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Wednesday, 05 December 2012 14:51

Over the fiscal cliff – and into the abyss

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out natcornFirst Mate McConnell: “Cap’n the ship is headed straight for that iceberg and there’s no way we kin stop her in time!”

Captain Boehner: “Don’t worry mate. I have a plan.”

FM McConnell: “What kin we do?”

Capt. Boehner: “Open all the bilges. We’ll sequester sea water!”

FM McConnell: “Cap’n that’ll sink the ship.”

Capt. Boehner: “And the iceberg will be averted.”

FM McConnell: “Genius! Pure genius!”

 

If you don’t know about monetary precipices the “fiscal cliff” is where we, as a nation, are headed on Dec. 31, 2012 if Congress can’t, as they couldn’t last year, come to terms about how to correct our course of deficit and right the ship of state. If nothing changes, at midnight Dec. 31, the terms of the Budget Control Act of 2011 will go into effect. Besides an end to Bush era tax cuts, the Budget Control Act calls for spending cuts (sequestration) to more than 1,000 government programs.

National parks, national forests, the Land and Water Conservation Fund, the Environmental Protection Agency and National Oceanic and Atmospheric Administration are just a few of the environmental agencies that will suffer from rolling over the fiscal cliff. The Natural Resources Defense Council has a download that points out concerns of numerous environmental watchdog organizations: http://switchboard.nrdc.org/blogs/sslesinger/when_congress_comes_back_from.html

Some highlights from the list include: closing of national park service campgrounds and visitor centers, plus the loss of park rangers. The National Wildlife Refuge system could see the loss of 200 or more science jobs plus a reduction in law enforcement personnel. National forests will see trail closures and less capacity for wildfire control. The EPA as well as the NOAA will be sorely hamstringed when it comes to research and/or enforcement. Things like clean air, clean water, and healthy, safe recreational opportunities will once again be put on the back burners.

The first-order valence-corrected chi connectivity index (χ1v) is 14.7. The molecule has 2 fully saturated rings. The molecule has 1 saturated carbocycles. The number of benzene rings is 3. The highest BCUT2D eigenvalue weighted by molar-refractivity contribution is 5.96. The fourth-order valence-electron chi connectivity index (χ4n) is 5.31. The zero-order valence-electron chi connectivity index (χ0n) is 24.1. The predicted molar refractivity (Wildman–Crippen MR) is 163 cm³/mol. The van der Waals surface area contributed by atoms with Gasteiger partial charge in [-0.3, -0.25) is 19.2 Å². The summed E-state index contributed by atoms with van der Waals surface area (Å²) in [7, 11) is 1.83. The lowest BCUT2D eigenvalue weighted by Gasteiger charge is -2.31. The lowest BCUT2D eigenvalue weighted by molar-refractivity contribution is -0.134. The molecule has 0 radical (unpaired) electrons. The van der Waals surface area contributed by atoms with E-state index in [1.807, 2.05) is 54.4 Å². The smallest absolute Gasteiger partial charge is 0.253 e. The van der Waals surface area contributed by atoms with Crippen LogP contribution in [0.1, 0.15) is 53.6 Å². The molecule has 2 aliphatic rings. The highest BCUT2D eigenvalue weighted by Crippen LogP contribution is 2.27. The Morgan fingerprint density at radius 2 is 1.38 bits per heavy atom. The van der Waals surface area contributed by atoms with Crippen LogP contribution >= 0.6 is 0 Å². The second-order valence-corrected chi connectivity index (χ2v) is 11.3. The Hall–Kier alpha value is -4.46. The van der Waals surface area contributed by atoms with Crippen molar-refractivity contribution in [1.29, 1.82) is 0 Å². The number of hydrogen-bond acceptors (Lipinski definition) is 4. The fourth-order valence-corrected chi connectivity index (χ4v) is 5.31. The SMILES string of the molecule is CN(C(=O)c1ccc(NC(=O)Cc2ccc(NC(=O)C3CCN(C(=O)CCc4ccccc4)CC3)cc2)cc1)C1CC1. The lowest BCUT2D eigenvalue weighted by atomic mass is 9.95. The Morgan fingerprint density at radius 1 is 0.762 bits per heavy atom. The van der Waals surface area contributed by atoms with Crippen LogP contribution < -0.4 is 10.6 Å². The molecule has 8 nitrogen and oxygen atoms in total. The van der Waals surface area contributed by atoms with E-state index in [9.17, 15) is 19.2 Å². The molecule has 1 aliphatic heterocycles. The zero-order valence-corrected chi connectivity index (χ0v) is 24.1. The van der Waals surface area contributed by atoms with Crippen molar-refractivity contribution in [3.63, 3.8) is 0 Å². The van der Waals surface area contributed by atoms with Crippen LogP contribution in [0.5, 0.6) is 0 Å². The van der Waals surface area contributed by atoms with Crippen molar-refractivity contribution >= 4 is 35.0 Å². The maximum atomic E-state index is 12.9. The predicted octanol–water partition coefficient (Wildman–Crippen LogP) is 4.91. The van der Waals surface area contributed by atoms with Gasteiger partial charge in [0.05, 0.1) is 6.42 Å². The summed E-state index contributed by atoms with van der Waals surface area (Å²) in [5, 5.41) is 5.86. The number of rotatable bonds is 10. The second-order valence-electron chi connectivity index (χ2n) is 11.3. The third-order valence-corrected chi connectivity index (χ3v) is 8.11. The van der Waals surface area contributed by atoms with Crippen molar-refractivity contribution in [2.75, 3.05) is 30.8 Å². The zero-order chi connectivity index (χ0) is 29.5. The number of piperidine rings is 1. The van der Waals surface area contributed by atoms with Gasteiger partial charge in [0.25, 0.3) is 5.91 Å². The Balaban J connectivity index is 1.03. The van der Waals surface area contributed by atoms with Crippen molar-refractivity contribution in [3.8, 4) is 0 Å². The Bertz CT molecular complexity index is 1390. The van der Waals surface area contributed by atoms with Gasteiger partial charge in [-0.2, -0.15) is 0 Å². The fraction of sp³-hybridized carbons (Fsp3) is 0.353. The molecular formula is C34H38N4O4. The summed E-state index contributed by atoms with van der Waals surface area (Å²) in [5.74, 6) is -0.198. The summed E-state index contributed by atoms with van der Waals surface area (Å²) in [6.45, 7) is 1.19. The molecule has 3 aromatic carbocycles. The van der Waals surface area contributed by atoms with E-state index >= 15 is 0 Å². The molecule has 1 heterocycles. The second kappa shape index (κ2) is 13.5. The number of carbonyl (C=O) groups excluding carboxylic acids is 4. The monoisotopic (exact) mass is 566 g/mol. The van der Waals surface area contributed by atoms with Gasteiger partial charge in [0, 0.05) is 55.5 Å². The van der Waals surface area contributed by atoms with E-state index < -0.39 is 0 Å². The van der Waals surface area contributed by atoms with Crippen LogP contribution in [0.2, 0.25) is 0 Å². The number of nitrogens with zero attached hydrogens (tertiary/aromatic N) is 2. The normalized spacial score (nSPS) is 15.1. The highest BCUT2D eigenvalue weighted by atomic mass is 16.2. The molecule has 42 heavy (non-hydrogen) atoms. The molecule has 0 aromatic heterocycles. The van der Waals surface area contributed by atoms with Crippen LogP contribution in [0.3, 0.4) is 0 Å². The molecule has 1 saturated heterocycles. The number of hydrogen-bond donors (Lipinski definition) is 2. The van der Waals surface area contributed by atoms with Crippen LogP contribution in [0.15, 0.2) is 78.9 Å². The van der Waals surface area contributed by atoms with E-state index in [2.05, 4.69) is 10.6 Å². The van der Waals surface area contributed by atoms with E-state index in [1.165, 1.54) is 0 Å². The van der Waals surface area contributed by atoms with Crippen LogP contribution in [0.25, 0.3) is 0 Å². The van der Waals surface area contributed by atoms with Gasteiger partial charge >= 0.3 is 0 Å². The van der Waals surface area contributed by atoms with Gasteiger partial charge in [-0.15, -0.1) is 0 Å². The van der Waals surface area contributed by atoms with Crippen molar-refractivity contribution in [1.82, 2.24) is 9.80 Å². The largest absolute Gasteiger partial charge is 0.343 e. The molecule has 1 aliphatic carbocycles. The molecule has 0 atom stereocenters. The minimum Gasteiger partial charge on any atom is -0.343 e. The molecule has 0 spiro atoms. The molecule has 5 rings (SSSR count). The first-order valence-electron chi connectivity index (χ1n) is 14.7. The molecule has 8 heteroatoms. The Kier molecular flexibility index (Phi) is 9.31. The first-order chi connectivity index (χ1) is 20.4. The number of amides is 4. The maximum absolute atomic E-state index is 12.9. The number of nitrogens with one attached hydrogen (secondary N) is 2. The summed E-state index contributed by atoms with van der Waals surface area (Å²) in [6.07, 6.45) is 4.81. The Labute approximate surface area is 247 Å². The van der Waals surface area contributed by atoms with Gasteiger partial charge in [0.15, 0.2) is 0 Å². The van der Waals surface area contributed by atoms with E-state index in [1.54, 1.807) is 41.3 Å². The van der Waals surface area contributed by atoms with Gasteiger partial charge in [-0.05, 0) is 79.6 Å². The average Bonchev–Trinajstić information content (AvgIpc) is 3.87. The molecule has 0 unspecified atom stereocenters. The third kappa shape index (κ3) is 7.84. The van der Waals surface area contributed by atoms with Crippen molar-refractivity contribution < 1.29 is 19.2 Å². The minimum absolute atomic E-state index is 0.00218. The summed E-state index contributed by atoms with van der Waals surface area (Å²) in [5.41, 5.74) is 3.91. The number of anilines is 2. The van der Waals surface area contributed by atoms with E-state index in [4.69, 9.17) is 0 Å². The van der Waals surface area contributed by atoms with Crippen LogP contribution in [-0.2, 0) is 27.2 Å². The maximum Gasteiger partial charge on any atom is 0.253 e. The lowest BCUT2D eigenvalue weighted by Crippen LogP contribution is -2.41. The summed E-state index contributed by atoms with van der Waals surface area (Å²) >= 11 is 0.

If that grand ole Republican Teddy Roosevelt could, indeed, loose his bronze steed from the steps of the New York Museum of Natural History a’la “A Night at the Museum,” he would undoubtedly be charging the Hill to avert the “fiscal cliff.” Roosevelt was a dedicated conservationist. He created five national parks and 150 national forests. He also passed the Antiquities Act, which allows the government to protect areas and/or objects of historical, natural and/or scientific significance as national monuments. All of these parks, forests and monuments are dead in the crosshairs of hefty funding cuts.

Of course, many other policies like defense cuts are also being pushed to the precipice. Payroll tax cuts, tax breaks for businesses and tax breaks for the wealthiest Americans are set to expire. The lynchpin in negotiations appears to be an increase (or the expiration of the Bush cuts) in tax on America’s wealthiest citizens. Republican Speaker of the House John Boehner, minority whip Mitch McConnell and most of the other Republicans who signed an oath to Grover Norquist and the Americans for Tax Reform vowing to never raise taxes for any reason say any kind of tax hike is out of the question. The Obama Administration and supporters say that some kind of tax increase on the wealthy has to be part of the package.

And what are these draconian, Machiavellian tax increases Mr. Obama wants to impose? Basically, letting the Bush tax cuts for the wealthiest 1 percent or so of Americans expire. Today the top .1 percent of households in America is paying a tax rate that is roughly half of what they were paying in 1960. And anything more, according to today’s Republican banner-carriers, is simply socialism and/or class warfare.

“The only reason Democrats are insisting on raising rates is because raising rates on the so-called rich is the Holy Grail of liberalism,” according to McConnell. “Raising tax rates is unacceptable … Frankly, it [tax increase on the wealthy] couldn’t even pass the House. I’m not sure it could pass the Senate.”

Compare that to Roosevelt: “The man of great wealth owes a peculiar obligation to the State, because he derives special advantages from the mere existence of government. Not only should he recognize this obligation in the way he leads his daily life and in the way he earns and spends his money, but it should also be recognized by the way in which he pays for the protection the State gives him.”

(Don Hendershot is a writer and naturalist. He can be reached a This email address is being protected from spambots. You need JavaScript enabled to view it. .)

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Read 1685 times Last modified on Tuesday, 11 December 2012 19:10

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